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It’s Not Bad for Parents to Disagree

by on May.06, 2017, under Child development, Communication, Environmental influences, Parent modeling, Parenting

It is no surprise to me how common it is for parents to have different beliefs, considering that marriage is a union of two people from different backgrounds. Each of us is the product of the environments in which we were raised and the life experiences we have had. I am often surprised when parents actually do agree on so many things.

I am not talking about different parenting styles.  I am referring to parents who have different topical opinions and beliefs, sometimes really big ones.  Before a couple has children, disagreeing on an issue or two isn’t a deal breaker. It’s one of the things that you just accept about your mate, part of the package.  But once kids are on the scene, that no big deal often gets big. Now it matters! Parents insist on “their way or the high way,” as if teams are being formed or it is a contest to be won. Acquiescence is experienced as a loss.

Whether it is about the food a child should (or shouldn’t) eat, language usage, or even politics, parental parity on everything is a rarity. But that doesn’t have to be a bad thing.  Learning to tolerate difference is a lesson critical to growing up.

When my children were 5 years old (triplets, remember?), there was a lot of “I hate…” filling the air.  Five year olds have strong feelings.  My husband was raised in an environment where the word hate was not used, not ever. It was too strong a word. And so it was genuinely upsetting to him every time he heard one of the kids exclaiming that he hated something or someone.  But it didn’t faze me. I had grown up hating and loving; strong feelings abounded in my family.  But I dared not say shut up to anyone. That was strictly forbidden.  The solution for our own family seemed quite logical at the time.  I explained to the kids that their dad had a really hard time when he heard the word “hate.”  I even explained why.  And we talked about other words they could use in their dad’s presence.  I further said that the hate word wasn’t a problem for me. They could use it around me. I shared that my problem expression was “shut up,” as they well knew already. They understood and accepted the reality of this difference in their parents. Likely, it was a result of the message having been delivered respectfully and not as a reprimand.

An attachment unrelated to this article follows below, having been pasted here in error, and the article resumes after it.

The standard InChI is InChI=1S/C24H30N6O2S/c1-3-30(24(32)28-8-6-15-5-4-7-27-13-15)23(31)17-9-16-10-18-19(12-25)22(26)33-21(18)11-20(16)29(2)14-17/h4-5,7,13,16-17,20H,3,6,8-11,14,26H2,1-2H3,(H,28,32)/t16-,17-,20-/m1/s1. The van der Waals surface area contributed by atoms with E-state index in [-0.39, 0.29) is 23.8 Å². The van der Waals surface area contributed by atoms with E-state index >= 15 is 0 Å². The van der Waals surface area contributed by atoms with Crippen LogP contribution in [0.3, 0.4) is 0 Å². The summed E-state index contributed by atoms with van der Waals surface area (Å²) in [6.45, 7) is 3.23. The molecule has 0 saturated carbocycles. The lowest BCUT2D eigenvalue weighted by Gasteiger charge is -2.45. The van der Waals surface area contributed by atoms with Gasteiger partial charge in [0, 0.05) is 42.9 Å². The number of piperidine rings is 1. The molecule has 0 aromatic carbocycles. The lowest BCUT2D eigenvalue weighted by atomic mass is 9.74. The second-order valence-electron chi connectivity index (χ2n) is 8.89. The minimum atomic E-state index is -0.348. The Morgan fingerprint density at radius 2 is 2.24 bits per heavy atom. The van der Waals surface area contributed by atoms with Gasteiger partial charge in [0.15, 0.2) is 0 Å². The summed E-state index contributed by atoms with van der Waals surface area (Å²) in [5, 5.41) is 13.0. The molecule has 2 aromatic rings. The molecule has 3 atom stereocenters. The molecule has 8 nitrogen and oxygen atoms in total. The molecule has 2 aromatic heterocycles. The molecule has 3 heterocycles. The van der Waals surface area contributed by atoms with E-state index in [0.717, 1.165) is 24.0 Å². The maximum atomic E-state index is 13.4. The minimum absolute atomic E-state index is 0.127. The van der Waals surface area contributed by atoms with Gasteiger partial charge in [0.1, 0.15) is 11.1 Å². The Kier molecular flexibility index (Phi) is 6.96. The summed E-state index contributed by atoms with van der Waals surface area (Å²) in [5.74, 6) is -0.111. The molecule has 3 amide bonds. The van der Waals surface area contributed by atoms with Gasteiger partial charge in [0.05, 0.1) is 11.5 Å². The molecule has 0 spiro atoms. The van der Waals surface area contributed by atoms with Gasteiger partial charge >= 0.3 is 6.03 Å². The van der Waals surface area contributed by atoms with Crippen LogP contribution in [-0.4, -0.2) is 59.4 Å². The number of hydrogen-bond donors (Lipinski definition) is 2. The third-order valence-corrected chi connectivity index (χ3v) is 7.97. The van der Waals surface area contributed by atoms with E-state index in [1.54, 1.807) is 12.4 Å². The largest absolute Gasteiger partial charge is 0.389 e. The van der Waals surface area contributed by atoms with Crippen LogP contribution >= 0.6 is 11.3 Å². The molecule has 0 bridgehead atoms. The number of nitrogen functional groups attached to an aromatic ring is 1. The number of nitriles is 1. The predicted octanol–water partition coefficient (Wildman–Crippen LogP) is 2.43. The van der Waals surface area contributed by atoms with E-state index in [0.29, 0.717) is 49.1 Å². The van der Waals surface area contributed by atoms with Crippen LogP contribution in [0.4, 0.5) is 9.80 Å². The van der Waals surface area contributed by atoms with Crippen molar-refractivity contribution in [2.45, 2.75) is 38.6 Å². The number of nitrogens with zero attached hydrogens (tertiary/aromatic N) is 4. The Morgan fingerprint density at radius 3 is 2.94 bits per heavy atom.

Some issues between parents are easier to tackle than others; some parents are more accepting than others; some people’s temperaments get in their own way, like those who are exceedingly strong willed. Children need to be exposed to people who model making room for difference. Living with parents who agree to disagree in a non-confrontational way and without using put-downs, lays the foundation for the child’s acceptance of people’s differing choices, ideas, and plans.  In addition, it saves the child from feeling he has to choose between one parent or the other.

Throughout their lives children are going to encounter people with whom they disagree, situations that veer from their plan.   How much easier this reality of life will be if they have seen it in action at home.

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